Rafael - Hugely improved performances this season, he looked quite average in the Olympics but is probably the best right-back in the league this season anyway.
Caulker - Built on his solid season at Swansea last season to force his way into Spurs' first team to make sure that they haven't missed Kaboul and BAE too much. Scoring your first senior goal vs Moneybags isn't too bad, either.
Nastasic - Still in his teens, he's solidified himself into the League Champions' starting Eleven at the expense of the more experienced Lescott and Toure. Huge career ahead of him.
Rose - Crucial part of a Sunderland side who had an impressive start to the season, but have faded off a bit recently. Will always be remembered for that ridiculous volley he scored against Arsenal two seasons ago.
Oxlade-Chamberlain - Has popped up with a few crucial assists this season, dazzled with some lung-busting, skilful runs and scored his first goal for England during the International break as well. It's beyond everyone except Wenger why Gervinho gets chosen ahead of him at times.
Wilshere (C) - Doesn't need much of an explanation; has shown that almost 18 months out through injury hasn't dampened his performances.
Allen - Well-publicised move to Liverpool didn't impede on his ability to influence a match with apparent ease. Has kept the expensive (and pointlessly signed?) Nuri Sahin on the bench.
Sterling - It's more of a question of how low in the table would Liverpool be without Raheem's energetic shifts on the wing this season, has stepped up to fill (and expand) the Borini-shaped hole left on the field.
Benteke - Has taken the Premier League by storm in a similar manner to Cissé and Jelaviã last season, he's been hailed as the new Drogba, and his last game vs Liverpool is testament to him being one of the buys of the season.
Lukaku - WBA's third-choice forward, but is one of their top scorers and his bullying performances led to their early season form and an early recall back to Chelsea in January is still on the cards.
Bench - De Gea, Walker, Jones, Jenkinson, Romeu, Balotelli, Welbeck.
This team of young uns could probably win the league, anyone know of anyone born in the 90s who could manage them?
Andrew M, AFC, (even as an Arsenal fan, I couldn't put Ramsey anywhere in this team), Australia
Clever Thinking From Chris
I suppose we all like to see our own mails included in the Mailbox and so we could do a lot worse than to follow the example set by Chris, Hampshire who is sending in his mid-season review in instalments. So far, he's had two mails included and he's only up to team 10! Even if his promised review of teams 11-15 is absolute crap (and I don't for one minute think it will be) the MC is more or less committed to finishing off Chris' entire review otherwise it will be sort of unfinished business, don't you think?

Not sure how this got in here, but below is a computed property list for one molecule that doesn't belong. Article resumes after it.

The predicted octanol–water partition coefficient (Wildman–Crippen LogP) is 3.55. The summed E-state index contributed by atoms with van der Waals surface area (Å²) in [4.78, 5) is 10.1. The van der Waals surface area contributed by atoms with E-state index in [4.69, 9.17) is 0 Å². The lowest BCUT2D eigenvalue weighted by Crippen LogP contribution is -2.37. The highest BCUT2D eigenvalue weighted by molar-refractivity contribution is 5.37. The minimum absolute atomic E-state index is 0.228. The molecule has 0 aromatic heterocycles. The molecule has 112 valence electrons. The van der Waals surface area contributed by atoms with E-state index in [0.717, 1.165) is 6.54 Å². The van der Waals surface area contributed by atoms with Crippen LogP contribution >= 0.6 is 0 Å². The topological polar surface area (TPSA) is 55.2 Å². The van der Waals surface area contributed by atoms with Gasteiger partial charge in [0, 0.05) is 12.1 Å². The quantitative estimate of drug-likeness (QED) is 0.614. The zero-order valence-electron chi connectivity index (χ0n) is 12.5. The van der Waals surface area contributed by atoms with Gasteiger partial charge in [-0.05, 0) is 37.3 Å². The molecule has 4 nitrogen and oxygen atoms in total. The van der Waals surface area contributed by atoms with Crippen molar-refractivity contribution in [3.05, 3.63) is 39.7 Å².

I'm guessing that his review of the bottom five sides will even be split up into teams 16/17 and 18/19/20 for maximum exposure. So, at least four mails and possibly five from one main subject!
Sheer genius, Chris.
(I'll be commenting on Chris' top five reviews in my next mail, then I'll comment on 6-10 later ... and so on. I reckon I'm good for five or six mails here).
And Here Is Chris With The Next Batch
West Ham - Vied with Q.P.R to see who could throw around the most money in the name of survival, and it seems to be more or less paying off. Baring all the hallmarks of a Sam Allardyce team, I do occasionally feel like I'm watching Bolton circa 2004. That Jussi Jääskeläinen, Kevin Nolan, among others are there doesn't really dispel this idea. Still, as usual, it seems to be working.
Player of the Season: Kevin Nolan. He has captained pretty much every club he's played for, and it's easy to see why. Has filled the gap left by Scott Parker with aplomb.
Liverpool - It must be an odd thing being a Liverpool supporter. Just as most are finally getting to grips with the rebuilding and philosophy developing stage the club is clearly in, your manager then says you can finish in the top two. The flip side to that coin is that they are only seven points clear of the relegation zone.
Player of the Season: Luis Suarez. On his day is completely unplayable for defenders. Unfortunately, despite the increased goal tally, still requires far too many shots on goal.